Winnie the Pooh and Christopher Robin are best friends who wish they could be together forever. However Christopher Robin needs to go to school. Christopher Robin has trouble telling Pooh ...
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A Heffalump is heard trumpeting in the hundred acre woods. Winnie the Pooh, Tigger, and Piglet are scared and rush to Rabbit's house for advice. Roo joins them and they all agree that ... See full summary »
Rabbit is tired of Tigger always bouncing him, so he gets Pooh and Piglet together to come up with an idea to get the bounce out of Tigger. Rabbit suggests they take him into the middle of ... See full summary »
Winnie the Pooh and Christopher Robin are best friends who wish they could be together forever. However Christopher Robin needs to go to school. Christopher Robin has trouble telling Pooh that they will be separated, so he leaves him a note. Pooh, misunderstanding and believing that Christopher Robin has gone to Skull and needs his help launches a rescue mission with the help of Rabbit, Tigger, and Piglet.Written by
R. John Berggren <email@example.com>
One of the last Pooh projects to feature Paul Winchell as the voice of Tigger. He'd be replaced by his co-star, Jim Cummings in all future Winnie the Pooh projects starting in 1999. See more »
Pooh's honey pot was held upside down as Pooh and his friends were rescuing Tigger from a cliff. The way Pooh was holding onto the honey pot, the honey and the lid don't fall out of the honey pot. See more »
Once, upon the last day of a golden summer, there was a boy... and a bear. The boy, who we shall meet in a moment, was called Christopher Robin. The bear was called Winnie the Pooh. And together, they had many grand adventures in a remarkable place called the Hundred Acre Wood. But the grandest and most extraordinary of all those adventures was still to begin.
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The original VHS of the film begins with the Walt Disney Masterpiece Collection logo, as the result of a video editing error. This only occurred on North American prints. See more »
The original VHS opened with the Walt Disney Masterpiece Collection logo, despite not being a part of that collection. On the 2006 DVD and all prints since, the logo is deleted and the film opens with no Disney logo whatsoever. See more »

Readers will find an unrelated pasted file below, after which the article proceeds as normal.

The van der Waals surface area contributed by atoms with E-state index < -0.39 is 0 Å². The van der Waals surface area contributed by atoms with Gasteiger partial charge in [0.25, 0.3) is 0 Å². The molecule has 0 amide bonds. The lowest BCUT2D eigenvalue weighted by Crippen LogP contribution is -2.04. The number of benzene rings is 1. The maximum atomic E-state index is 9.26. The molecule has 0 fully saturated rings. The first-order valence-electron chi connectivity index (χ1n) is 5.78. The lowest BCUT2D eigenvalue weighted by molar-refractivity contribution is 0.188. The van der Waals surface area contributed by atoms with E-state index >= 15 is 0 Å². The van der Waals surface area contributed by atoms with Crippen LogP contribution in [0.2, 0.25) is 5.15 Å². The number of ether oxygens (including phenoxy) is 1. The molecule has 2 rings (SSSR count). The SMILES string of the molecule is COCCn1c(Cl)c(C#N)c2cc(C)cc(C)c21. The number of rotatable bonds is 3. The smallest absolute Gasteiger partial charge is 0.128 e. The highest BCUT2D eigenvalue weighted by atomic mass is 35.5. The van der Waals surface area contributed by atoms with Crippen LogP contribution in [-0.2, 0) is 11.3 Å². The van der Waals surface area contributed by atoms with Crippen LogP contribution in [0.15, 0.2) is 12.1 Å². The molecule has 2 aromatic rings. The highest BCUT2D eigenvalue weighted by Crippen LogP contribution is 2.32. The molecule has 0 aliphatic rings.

Pooh's Grand Adventure, while inferior to the previous installment, is still perfectly acceptable in its own right. This is the saddest Winnie the Pooh film in my memory, but is yet the most delightful because of its message and the way it shows it. The moral is even if you're not accompanied by that special someone, you have them in your heart at all times. What animated film dares tell you something as strong as Winnie the Pooh? My favorite thing that I've admired about the Pooh cartoons is the fact that they are an act of innocence and are as gentle as a feather. There is never any mention of "death" in the show, or even the slightest hint. Even if someone falls from an very high ledge or tree, they brush themselves off, and move on to the next activity.
The plot is reminiscent of the latest movie installment. Christopher Robin is going back to school, but because of Pooh's desire not to hear the news he has, he doesn't tell him. Pooh wakes up to an unaccompanied tree, and no Christopher Robin in sight. Only a note and a jar of honey on Pooh's doorstep. He rounds up the gang, with the exception of Kanga and Roo, and head over to Owl's with the note and jar of honey. Owl says the note says something about Christopher Robin needs help over at School, which he mistakes for "skull." They all become braver than a bee, and stronger than they seem and go on a hunt for their friend.
The sadness and tear-jerking moments flood this short but sweet special. But they aren't like a crying fit more than like a beautiful sadness. Even though things look down, the gang is optimistic about Christopher Robin's return and they keep smiling all the way through the trip.
Like many Pooh specials, there isn't much to say either than they are wonderfully animated, wonderfully told, and just an all out pleasure on screen. Each character all targets a specific feeling or emotion in one's character, and together, it's like they fill everyone's set of emotions. It's beautiful beyond the simplicity and happiness it brings to children.
Voiced by: Jim Cummings, Ken Sansom, John Fiedler, Paul Winchell, Peter Cullen, and Brady Bluhm. Directed by: Karl Geurs.
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